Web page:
Rerefining On the Rise in China


Rerefining On the Rise in China
A mechanic prepares to drain engine oil from a car's crankcase. © XiXinXing /

SHANGHAI – China’s plan to encourage manufacturers in key industries to replace old equipment could lead to more rerefined base oil production and finished lubricant sales in the country, speakers said at the China International Lubrication Industry Conference hosted here by Enmore March 20.

“China’s rerefined oil market used to be dominated by small, poorly equipped workshops, but in recent years we have seen more big players in the field, thanks to supporting policies and the demand for better quality rerefined oils,” Liu Yanbing, an official from China national resources recycling association, said at the conference.

He was referring to tax policies that encourage use of rerefined base oils and finished lubricants made with such base stocks. For example, China provided consumption tax exemptions for rerefined base oils and lubes blended with them in a five-year policy implemented in 2013 and renewed twice since then.

Liu said China collected an estimated 6.5 million metric tons of waste lubricants in 2023 and produced about 1.4 million tons of rerefined base oils.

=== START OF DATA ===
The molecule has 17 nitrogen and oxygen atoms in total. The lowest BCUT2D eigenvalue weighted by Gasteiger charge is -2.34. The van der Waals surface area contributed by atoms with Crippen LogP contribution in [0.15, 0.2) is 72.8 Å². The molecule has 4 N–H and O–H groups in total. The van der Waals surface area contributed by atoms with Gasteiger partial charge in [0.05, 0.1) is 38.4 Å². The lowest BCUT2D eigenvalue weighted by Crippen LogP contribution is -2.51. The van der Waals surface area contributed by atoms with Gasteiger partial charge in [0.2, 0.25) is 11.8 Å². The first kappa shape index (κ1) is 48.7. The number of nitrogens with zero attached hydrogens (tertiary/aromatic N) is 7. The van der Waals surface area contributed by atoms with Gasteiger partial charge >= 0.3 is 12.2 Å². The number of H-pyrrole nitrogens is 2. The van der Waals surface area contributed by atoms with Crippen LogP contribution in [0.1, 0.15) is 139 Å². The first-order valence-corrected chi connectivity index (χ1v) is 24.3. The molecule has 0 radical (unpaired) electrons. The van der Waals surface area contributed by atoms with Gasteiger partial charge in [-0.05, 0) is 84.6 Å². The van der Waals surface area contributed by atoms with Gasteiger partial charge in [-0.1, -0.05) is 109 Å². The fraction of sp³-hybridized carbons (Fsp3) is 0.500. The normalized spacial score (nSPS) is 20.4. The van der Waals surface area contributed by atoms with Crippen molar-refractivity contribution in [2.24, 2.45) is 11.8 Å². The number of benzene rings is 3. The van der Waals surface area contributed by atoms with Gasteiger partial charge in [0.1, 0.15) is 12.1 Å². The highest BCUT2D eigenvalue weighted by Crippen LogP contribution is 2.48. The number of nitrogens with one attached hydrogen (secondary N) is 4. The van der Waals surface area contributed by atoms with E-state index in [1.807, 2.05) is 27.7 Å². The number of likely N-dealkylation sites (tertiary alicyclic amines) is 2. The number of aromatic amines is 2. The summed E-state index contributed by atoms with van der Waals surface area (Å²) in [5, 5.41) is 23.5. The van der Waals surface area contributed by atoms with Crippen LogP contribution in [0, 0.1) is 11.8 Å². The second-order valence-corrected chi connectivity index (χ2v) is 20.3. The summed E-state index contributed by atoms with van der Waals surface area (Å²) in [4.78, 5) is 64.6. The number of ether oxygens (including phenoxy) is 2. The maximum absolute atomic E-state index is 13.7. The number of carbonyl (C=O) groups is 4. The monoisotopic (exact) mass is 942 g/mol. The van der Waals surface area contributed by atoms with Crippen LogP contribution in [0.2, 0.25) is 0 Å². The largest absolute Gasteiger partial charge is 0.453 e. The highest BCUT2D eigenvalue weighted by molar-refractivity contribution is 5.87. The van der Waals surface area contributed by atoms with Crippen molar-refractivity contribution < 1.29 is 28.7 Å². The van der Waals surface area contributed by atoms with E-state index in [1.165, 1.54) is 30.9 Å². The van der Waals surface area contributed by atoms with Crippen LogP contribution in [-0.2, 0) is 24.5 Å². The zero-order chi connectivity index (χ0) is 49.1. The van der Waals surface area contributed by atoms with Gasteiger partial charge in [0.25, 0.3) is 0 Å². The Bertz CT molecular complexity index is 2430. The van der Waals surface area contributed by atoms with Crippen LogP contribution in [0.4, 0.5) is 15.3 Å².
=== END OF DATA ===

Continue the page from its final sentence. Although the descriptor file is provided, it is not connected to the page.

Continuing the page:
“It’s a sizable achievement for our industry,” he said. Small workshops no longer have a place in most areas in China, he added, as local governments only allow rerefining facilities to operate if their capacity is at least 30,000 t/y. Some operations are much larger, such as Shandong province-based Dongying Guo’an Chemical, which claims production capacity of 200,000 t/y.

Hydrotreating used to be rare in China’s rerefining business, but Liu said seven or eight companies now have such units, having installed them in response to demand for better quality.

“People realized only with such a process will they get the desired quality of gas, diesel and base oils,” he said.

One driving force behind the development of China’s rerefining market is the active participation of big refineries that aim to improve their environmental, social, and governance scores.

“Companies like ExxonMobil, Shell and Sinopec are eager to work with rerefiners as they want to buy high quality rerefined base oils for the final products, to cut their carbon footprint,” Liu said.

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